Collapsing tipjoint (free stroke) 2

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Sebastian
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Collapsing tipjoint (free stroke) 2

Post by Sebastian » Wed Jul 03, 2019 3:42 am

I found this video of Tatyana Ryzhkova some weeks (or months) ago:


At 5:00 she's explaining a speed burst excercise for free stroke with index and medium alternation.
There's been speculation whether to collapse tipjoint in free strokes or not. But most people conclude it is better not to collapse (or not to collapse so much) in free stroke during "speedy" passages.

However, Tatyana, collapses her fingertip joint, it is more evident in her index finger (her middle finger tip joint is not so visible due to the camera angle so I wouldn't know). And she's an world class elite player.
At many points of the video she also collapses tipjoints.

Any idea? Thoughts?
Would she be even better (than what she already is, an elite player) if she didn't collapse?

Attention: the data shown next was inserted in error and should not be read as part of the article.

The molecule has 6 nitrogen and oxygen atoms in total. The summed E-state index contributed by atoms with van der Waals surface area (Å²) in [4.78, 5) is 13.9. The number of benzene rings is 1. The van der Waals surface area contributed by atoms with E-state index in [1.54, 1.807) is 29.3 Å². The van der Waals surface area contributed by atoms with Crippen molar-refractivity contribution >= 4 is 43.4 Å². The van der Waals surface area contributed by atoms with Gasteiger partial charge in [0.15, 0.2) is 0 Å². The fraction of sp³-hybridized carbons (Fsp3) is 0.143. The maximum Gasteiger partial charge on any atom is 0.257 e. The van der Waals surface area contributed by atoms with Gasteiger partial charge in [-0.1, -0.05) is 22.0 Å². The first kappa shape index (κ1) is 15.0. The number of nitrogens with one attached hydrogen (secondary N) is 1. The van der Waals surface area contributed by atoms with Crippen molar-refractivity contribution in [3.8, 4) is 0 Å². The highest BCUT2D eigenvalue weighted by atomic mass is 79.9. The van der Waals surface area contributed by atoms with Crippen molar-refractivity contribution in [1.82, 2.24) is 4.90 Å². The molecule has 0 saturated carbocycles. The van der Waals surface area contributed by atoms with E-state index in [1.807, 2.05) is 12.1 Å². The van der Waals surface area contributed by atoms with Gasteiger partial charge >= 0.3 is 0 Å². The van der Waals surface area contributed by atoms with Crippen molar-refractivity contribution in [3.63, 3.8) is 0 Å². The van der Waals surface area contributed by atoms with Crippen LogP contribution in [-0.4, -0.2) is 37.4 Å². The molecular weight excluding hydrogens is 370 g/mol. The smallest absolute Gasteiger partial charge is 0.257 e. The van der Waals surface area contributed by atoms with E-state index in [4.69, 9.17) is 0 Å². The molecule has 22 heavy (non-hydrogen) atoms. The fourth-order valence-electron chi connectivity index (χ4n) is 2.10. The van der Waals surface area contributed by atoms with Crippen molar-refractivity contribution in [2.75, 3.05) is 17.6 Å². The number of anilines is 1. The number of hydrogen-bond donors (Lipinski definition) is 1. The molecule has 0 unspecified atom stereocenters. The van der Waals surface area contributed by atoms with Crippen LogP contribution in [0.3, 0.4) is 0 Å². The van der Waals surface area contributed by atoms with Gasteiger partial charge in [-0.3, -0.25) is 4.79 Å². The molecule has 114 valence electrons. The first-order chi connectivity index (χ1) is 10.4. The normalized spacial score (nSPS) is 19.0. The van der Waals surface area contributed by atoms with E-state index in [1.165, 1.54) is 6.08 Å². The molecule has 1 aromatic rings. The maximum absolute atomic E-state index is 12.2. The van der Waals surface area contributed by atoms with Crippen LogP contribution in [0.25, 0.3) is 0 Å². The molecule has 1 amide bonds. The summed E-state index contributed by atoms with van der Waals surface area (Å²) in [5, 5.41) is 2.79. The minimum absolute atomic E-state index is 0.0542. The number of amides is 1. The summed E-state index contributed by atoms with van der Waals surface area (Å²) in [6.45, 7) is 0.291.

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Conall
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Re: Collapsing tipjoint (free stroke) 2

Post by Conall » Wed Jul 03, 2019 6:53 am

I haven't watched the video but I attended a workshop with a lutenist who had become an expert in R.S.I. and tunnel carpal syndrome. His contention was that it was playing with stiff, tensed fingertip joints which screwed his right hand completely for years.

His lecture scared me into adapting (or being aware of & promoting to pupils) to a technique which insists on a relaxed tip joint in both rest and free stroke. It's not as visually apparent with the longest m finger but I make sure even it is relaxed (not stiffened or tensed) and when I teach free stroke I use pictures which exaggerate the "floppiness" of the tip joint, explaining later to students that in fact it is not quite as visually collapsed in practice (just relaxed).